Skip to main content

Your internet browser is out of date and not supported by this website. For the best viewing experience on wool.com, please update your browser to one of the options below.

AWEX EMI 1157 -6
Micron 17 1762 -23
Micron 18 1565 -37
Micron 19 1413 +10
Micron 20 1330 +4
Micron 21 1319 -
Micron 22 1307 +9
Micron 25 723 -9
Micron 26 535 -17
Micron 28 360 -
Micron 30 334 -1
Micron 32 309 +2
MCar 729 +3

The benefits of dung beetles in a production system are many, including benefits for soil, water and pasture, as well as the biological control of flies.

Image courtesy of Charles Sturt University

 

Australia has more than 500 species of native dung beetles and 23 species of dung beetles that have been introduced over the years from overseas to meet our needs. The benefits of these beetles in production systems are many. Is there a beetle to meet your needs?

Since the first species were introduced into Australia by CSIRO in 1965, the benefits of dung beetles in our livestock systems have been recorded in Australian farming systems.

Dung beetles bury dung in the soil and, in doing so, deliver carbon and many nutrient benefits to pasture root zones and carbon in the soil. The nutrient benefits can assist with increased pasture productivity and soil condition. This can be reported as a reduction in greenhouse gas emissions and sequestered carbon. Additionally, by reducing the quantity of dung on pastures, this can reduce nutrient runoff into waterways during rain events. Research continues to investigate and quantify these benefits for producers and the environment.

Additionally, dung beetles can reduce the presence of nematodes and flies which impact on sheep gut health, and fly strike which is of benefit for wool producers.

It is important that you choose the right beetle for your climate, soil and system requirements. Some beetle species are also seasonally specific, so research into the best beetle for you and your grazing system is essential for success. You may already have some species existing in your system. It is important to identify these and manage them to ensure improvement in productivity, and if there are any other species that may cohabitate and improve the productivity of your soils and pastures.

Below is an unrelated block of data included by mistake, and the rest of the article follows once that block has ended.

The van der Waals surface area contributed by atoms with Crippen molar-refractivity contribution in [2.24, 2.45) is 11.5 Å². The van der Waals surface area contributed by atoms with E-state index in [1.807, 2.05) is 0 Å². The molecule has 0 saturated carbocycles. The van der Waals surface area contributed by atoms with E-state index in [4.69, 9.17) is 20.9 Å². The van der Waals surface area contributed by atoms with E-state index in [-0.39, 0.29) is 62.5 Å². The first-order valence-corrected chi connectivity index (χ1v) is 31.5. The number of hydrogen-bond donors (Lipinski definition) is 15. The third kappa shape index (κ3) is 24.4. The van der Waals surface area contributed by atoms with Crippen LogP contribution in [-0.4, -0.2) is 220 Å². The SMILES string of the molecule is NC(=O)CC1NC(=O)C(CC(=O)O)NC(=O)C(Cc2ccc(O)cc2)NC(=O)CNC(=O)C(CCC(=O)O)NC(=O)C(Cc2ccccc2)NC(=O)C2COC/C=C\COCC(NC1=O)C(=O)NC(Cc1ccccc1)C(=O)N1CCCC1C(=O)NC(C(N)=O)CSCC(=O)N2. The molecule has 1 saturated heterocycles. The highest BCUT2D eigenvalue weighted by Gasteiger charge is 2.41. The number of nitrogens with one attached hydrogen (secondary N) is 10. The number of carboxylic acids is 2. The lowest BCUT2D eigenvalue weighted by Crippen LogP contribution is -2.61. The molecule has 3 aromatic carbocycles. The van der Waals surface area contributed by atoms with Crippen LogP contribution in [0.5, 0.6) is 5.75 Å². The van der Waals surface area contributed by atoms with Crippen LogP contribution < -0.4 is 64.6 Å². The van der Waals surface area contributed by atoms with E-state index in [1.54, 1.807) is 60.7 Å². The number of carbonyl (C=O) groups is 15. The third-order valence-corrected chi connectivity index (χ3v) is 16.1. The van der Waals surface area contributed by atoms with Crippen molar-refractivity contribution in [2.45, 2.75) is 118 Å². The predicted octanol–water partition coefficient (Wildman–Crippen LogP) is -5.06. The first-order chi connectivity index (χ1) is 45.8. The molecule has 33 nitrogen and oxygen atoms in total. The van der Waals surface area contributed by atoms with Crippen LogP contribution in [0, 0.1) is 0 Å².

Research continues into the many aspects of improving the success of dung beetles in production systems in Australia. The Dung Beetle Ecosystem Engineers (DBEE) project is currently rearing beetles for distribution to selected sites. These include new species of beetles that are currently not widely available in Australia. Each state has various resources to support producer decision making on the best beetle program for your property.

More information on this project can be found in the links below.

Dung Beetle Ecosystem Engineers Project

More information on the current industry-wide Dung Beetle Ecosystem Engineers (DBEE) project and other resources to assist with selecting the right beetle species for you.  

Click Here

Dung Beetle Solutions

Dung Beetle Solutions has extensive knowledge and research investments into the success of dung beetles in production systems, with lots of information on identification and selection on the right beetle for you.

LEARN MORE

Meat and Livestock Australia

Meat and Livestock Australia has information and links to resources from their research on dung beetles.

LEARN MORE

CSIRO

CSIRO have a long history of research into the benefits of dung beetles in production systems. Many articles and case study reports have highlighted the benefits of dung beetles.

LEARN MORE

Articles That Might Interest You

Richard Daugherty, ‘Balala’, New England
Richard Daugherty and Sarah Burrows run a self-replacing Merino flock and Dohne fat lamb enterprise at Balala with regenerative and holistic management. Read more
Soil
Soil health is essential to the productivity and profitability of any wool growing enterprise. We collaborate with industry to provide woolgrowers resources and tools for best practice soil health management. Read more
Biodiversity
Many woolgrowers have profitable enterprises characterised by high levels of native biodiversity by investing in a wide variety of management practices to enhance farm profitability as well as native biodiversity. Read more